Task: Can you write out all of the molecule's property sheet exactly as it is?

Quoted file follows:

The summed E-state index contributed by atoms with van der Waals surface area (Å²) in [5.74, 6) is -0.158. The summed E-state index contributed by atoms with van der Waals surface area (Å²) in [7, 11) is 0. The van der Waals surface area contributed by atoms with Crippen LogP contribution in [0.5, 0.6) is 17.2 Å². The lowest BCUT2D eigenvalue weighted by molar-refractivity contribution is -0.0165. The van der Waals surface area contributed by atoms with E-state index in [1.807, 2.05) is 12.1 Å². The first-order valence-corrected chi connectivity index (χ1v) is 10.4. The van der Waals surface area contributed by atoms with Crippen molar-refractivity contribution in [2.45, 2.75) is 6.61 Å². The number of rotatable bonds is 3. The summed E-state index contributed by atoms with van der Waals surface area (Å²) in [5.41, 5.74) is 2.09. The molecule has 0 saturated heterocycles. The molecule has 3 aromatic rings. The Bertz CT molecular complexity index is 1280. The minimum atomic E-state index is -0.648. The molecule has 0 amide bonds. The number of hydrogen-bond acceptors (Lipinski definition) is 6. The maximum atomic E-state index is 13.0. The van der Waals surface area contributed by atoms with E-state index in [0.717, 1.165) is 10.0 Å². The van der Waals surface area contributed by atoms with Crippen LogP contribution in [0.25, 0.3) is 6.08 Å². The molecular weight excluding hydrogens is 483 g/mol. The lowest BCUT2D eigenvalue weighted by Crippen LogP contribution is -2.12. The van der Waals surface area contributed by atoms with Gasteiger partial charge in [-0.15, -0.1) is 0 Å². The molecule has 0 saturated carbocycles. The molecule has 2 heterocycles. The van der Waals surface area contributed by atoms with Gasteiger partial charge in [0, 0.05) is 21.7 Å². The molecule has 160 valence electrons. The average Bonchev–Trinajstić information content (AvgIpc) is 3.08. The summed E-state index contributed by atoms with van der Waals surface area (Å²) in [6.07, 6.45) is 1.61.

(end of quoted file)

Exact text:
The summed E-state index contributed by atoms with van der Waals surface area (Å²) in [5.74, 6) is -0.158. The summed E-state index contributed by atoms with van der Waals surface area (Å²) in [7, 11) is 0. The van der Waals surface area contributed by atoms with Crippen LogP contribution in [0.5, 0.6) is 17.2 Å². The lowest BCUT2D eigenvalue weighted by molar-refractivity contribution is -0.0165. The van der Waals surface area contributed by atoms with E-state index in [1.807, 2.05) is 12.1 Å². The first-order valence-corrected chi connectivity index (χ1v) is 10.4. The van der Waals surface area contributed by atoms with Crippen molar-refractivity contribution in [2.45, 2.75) is 6.61 Å². The number of rotatable bonds is 3. The summed E-state index contributed by atoms with van der Waals surface area (Å²) in [5.41, 5.74) is 2.09. The molecule has 0 saturated heterocycles. The molecule has 3 aromatic rings. The Bertz CT molecular complexity index is 1280. The minimum atomic E-state index is -0.648. The molecule has 0 amide bonds. The number of hydrogen-bond acceptors (Lipinski definition) is 6. The maximum atomic E-state index is 13.0. The van der Waals surface area contributed by atoms with E-state index in [0.717, 1.165) is 10.0 Å². The van der Waals surface area contributed by atoms with Crippen LogP contribution in [0.25, 0.3) is 6.08 Å². The molecular weight excluding hydrogens is 483 g/mol. The lowest BCUT2D eigenvalue weighted by Crippen LogP contribution is -2.12. The van der Waals surface area contributed by atoms with Gasteiger partial charge in [-0.15, -0.1) is 0 Å². The molecule has 0 saturated carbocycles. The molecule has 2 heterocycles. The van der Waals surface area contributed by atoms with Gasteiger partial charge in [0, 0.05) is 21.7 Å². The molecule has 160 valence electrons. The average Bonchev–Trinajstić information content (AvgIpc) is 3.08. The summed E-state index contributed by atoms with van der Waals surface area (Å²) in [6.07, 6.45) is 1.61.